Project 1: Immunogenomic Diversity in Triple-Negative Breast Cancer

Project Co-Leaders:
Lucio Miele, MD, PhD

Specific Aims

Specific Aim 1: Retrospectively determine whether the molecular portraits of TNBC and/or the expression of immunological biomarkers differ between EA and AA patients and whether obesity is associated with unfavorable immunological biomarkers irrespective of race.

Specific Aim 2: Prospectively characterize and compare genomic and immunological portraits and response to neoadjuvant treatment of stage II/II TNBC tumors from EA versus AA patients, obese versus non-obese, and pre- versus post-treatment samples in cases that do not achieve pCR.


The incidence of triple-negative breast cancer (TNBC) in Louisiana is among the highest in the nation, particularly among African American (AA) women. In this project, we will explore the relationships between race, ancestry, tumor molecular portraits, and immunological biomarkers in TNBC patients from Louisiana, as well as the possible role of obesity in modifying tumor immunity. We wish to determine whether the molecular portraits of TNBC and/or the expression of immunological biomarkers differ between EA and AA patients and whether obesity is associated with unfavorable immunological biomarkers irrespective of race.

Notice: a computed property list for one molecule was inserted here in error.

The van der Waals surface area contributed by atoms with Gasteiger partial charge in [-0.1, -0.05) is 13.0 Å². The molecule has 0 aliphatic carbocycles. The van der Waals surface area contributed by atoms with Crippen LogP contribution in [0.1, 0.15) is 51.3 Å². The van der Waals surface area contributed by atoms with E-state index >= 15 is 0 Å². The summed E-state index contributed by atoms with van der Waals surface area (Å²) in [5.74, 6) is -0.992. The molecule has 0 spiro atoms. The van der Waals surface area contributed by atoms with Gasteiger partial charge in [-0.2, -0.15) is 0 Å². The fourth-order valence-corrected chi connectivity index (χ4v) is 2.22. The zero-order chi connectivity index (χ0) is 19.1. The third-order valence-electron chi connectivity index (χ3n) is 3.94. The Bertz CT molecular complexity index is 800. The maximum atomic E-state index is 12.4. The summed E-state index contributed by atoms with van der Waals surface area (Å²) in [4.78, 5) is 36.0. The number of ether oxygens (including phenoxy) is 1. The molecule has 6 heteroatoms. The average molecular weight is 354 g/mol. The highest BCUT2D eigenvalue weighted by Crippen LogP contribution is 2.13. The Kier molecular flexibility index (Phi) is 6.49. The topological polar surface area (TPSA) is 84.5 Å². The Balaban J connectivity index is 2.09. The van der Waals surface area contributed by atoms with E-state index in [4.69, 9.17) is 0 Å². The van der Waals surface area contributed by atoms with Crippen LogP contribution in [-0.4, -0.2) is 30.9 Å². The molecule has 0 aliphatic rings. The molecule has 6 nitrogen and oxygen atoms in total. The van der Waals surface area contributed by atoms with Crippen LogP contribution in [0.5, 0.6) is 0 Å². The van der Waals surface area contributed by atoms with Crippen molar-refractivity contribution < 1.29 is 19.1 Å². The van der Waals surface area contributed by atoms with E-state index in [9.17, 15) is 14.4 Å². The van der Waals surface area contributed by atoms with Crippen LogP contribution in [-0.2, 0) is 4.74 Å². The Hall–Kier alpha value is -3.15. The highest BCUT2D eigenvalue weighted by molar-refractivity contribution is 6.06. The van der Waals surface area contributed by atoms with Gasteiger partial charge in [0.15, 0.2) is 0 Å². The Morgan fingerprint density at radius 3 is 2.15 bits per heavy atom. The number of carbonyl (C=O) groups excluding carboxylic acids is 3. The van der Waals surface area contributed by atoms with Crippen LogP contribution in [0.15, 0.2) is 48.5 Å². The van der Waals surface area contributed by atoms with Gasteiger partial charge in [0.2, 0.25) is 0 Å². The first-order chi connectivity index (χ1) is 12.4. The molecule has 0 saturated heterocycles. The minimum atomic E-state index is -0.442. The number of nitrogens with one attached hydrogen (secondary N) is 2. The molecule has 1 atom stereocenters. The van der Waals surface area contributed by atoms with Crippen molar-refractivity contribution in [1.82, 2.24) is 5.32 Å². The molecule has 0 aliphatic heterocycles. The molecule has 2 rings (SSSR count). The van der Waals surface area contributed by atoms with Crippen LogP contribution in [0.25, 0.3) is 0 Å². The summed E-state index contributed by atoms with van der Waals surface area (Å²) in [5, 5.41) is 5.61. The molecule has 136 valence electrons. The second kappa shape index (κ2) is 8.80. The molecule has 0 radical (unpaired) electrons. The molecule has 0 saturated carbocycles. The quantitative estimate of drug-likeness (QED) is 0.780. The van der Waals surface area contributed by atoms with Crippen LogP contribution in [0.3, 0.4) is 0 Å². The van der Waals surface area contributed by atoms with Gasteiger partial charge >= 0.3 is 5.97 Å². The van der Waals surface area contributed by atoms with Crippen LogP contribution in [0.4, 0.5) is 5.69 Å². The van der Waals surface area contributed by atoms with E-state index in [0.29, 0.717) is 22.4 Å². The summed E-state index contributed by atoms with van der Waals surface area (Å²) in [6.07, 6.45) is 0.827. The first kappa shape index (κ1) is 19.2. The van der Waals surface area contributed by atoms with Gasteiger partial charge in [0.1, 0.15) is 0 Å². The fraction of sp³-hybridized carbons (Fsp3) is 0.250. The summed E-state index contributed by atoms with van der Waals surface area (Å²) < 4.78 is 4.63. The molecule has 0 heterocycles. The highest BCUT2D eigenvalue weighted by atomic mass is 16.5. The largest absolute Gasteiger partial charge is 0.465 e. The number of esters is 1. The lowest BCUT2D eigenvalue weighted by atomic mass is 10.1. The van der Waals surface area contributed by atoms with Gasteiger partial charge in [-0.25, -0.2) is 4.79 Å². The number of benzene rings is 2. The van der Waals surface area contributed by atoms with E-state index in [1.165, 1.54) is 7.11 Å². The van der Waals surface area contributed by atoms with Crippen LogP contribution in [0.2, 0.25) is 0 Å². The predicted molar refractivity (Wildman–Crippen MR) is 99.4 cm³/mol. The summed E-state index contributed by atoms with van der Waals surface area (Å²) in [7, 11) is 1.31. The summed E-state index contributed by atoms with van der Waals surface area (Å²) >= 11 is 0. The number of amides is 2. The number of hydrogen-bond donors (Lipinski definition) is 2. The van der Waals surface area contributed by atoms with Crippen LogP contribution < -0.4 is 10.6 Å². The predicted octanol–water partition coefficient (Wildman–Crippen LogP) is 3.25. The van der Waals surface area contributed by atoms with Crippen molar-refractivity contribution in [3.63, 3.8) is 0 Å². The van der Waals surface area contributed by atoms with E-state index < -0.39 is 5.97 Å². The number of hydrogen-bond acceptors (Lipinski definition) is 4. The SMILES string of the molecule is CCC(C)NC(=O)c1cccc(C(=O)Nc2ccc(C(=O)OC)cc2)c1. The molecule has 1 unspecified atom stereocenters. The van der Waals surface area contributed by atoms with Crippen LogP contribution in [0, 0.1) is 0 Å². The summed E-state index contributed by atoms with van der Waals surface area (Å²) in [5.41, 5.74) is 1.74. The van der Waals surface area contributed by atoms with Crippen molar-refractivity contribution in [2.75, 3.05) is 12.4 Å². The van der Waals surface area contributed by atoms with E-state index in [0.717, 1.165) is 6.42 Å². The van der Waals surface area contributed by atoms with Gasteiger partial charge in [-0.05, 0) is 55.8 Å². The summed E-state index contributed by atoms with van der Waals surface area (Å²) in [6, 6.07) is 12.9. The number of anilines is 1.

The Louisiana Tumor Registry’s (LTR) identified 3,188 TNBC cases in the state of Louisiana, between the years 2010-2016. Out of these samples, 1,123 qualify for the current study based on inclusion and exclusion criteria. As of this date, 473/500 samples have been received by the Miele lab from the LTR. Of these, 367 have been processed by the Histology Lab and 250 have been RNA-sequenced.

Preliminary analyses have identified differentially expressed signatures in obese versus non-obese TNBC and Black versus White TNBC.


Wu, J., Mamidi, T., Zhang, L., and Hicks, C. 2020. Unraveling the Genomic-Epigenomic Interaction Landscape in Triple-Negative and Non-Triple Negative Breast Cancer. Cancers, 12(6), p.1559.

Wu, J., Mamidi, T., Zhang, L., and Hicks, C. 2019. Integrating Germline and Somatic Mutation Information for the Discovery of Biomarkers in Triple-Negative Breast Cancer. International journal of environmental research and public health, 16(6), p.1055.

Wu, J., Mamidi, T., Zhang, L., and Hicks, C. 2019. Deconvolution of the Genomic and Epigenomic Interaction Landscape of Triple-Negative Breast Cancer. Cancers, 11(11), p.1692.

Hossain F, Danos D, Prakash O, et al. Neighborhood Social Determinants of Triple-Negative Breast Cancer. Front Public Health. 2019;7:18. Published 2019 Feb 18. doi:10.3389/fpubh.2019.00018

Precision Medicine and Triple-Negative Breast Cancer: Current Landscape and Future Directions. Hossain F, Majumder S, David J, Miele L. Cancers (Basel). 2021 Jul 26;13(15):3739. doi: 10.3390/cancers13153739.PMID: 34359640 

Project 2: Metabolic modulation of myeloid-derived suppressor cells to increase the efficacy of neoadjuvant chemotherapy